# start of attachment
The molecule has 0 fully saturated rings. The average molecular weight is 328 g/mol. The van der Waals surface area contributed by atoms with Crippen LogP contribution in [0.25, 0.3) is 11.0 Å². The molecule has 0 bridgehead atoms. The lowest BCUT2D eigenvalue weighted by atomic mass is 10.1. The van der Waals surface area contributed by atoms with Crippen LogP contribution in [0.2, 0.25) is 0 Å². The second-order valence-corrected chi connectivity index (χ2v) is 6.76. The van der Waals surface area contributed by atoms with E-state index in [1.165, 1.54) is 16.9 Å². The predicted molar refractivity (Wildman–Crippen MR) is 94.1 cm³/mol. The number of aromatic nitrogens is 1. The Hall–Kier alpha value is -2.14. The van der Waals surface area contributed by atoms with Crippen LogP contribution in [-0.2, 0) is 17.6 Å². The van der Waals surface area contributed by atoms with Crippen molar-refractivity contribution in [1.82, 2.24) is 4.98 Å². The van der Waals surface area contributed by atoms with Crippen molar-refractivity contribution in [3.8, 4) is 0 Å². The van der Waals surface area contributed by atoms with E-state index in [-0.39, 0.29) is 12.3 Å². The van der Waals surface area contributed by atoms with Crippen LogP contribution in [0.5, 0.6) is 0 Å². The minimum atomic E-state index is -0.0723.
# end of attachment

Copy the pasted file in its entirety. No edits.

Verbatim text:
The molecule has 0 fully saturated rings. The average molecular weight is 328 g/mol. The van der Waals surface area contributed by atoms with Crippen LogP contribution in [0.25, 0.3) is 11.0 Å². The molecule has 0 bridgehead atoms. The lowest BCUT2D eigenvalue weighted by atomic mass is 10.1. The van der Waals surface area contributed by atoms with Crippen LogP contribution in [0.2, 0.25) is 0 Å². The second-order valence-corrected chi connectivity index (χ2v) is 6.76. The van der Waals surface area contributed by atoms with E-state index in [1.165, 1.54) is 16.9 Å². The predicted molar refractivity (Wildman–Crippen MR) is 94.1 cm³/mol. The number of aromatic nitrogens is 1. The Hall–Kier alpha value is -2.14. The van der Waals surface area contributed by atoms with Crippen LogP contribution in [-0.2, 0) is 17.6 Å². The van der Waals surface area contributed by atoms with Crippen molar-refractivity contribution in [1.82, 2.24) is 4.98 Å². The van der Waals surface area contributed by atoms with Crippen molar-refractivity contribution in [3.8, 4) is 0 Å². The van der Waals surface area contributed by atoms with E-state index in [-0.39, 0.29) is 12.3 Å². The van der Waals surface area contributed by atoms with Crippen LogP contribution in [0.5, 0.6) is 0 Å². The minimum atomic E-state index is -0.0723.